Mrs Wei Wants To Believe The First Amendment

That letter telling your President he is wrong, please don't mail it! I am so afraid for you. Back home, such forthrightness will drag you to jail, your family will have to hide their name.

Or worse, a noose on the raintree, only the wind to keep your ghost company. Speaking out is like flying a kite, a banner for police to track you down.

In my country, we have learned to fly kites under the bed.

THE ISSUES (Rhodesia, 1978)

Just don't tell me about the issues. I can see the pale spider-belly head of the newborn who lies on the lawn, the web of veins at the surface of her scalp, her skin grey and gleaming, the clean line of the bayonet down the center of her chest. I see her mother's face, beaten and beaten into the shape of a plant, a cactus with grey spines and broad dark maroon blooms.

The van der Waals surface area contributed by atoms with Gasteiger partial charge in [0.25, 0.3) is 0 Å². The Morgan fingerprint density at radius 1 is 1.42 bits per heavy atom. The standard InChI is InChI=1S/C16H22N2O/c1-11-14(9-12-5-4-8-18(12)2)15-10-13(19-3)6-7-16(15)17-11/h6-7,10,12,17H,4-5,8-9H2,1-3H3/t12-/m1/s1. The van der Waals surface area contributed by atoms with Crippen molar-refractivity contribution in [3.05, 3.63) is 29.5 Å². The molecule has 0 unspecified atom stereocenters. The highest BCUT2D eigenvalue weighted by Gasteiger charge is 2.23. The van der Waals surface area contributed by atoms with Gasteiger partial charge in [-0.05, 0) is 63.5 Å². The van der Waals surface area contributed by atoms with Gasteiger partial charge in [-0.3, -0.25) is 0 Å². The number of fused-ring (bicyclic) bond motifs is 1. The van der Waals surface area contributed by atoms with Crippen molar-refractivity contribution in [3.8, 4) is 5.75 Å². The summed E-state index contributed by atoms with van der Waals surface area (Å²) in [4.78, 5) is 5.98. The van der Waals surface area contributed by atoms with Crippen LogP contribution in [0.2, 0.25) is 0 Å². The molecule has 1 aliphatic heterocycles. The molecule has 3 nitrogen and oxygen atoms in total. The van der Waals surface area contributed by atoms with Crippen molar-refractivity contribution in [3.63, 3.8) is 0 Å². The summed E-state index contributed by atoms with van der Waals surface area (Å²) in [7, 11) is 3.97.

I see her arm stretched out across her baby, wrist resting, heavily, still, across the tiny ribs.

Don't speak to me about politics, I've got eyes, man.

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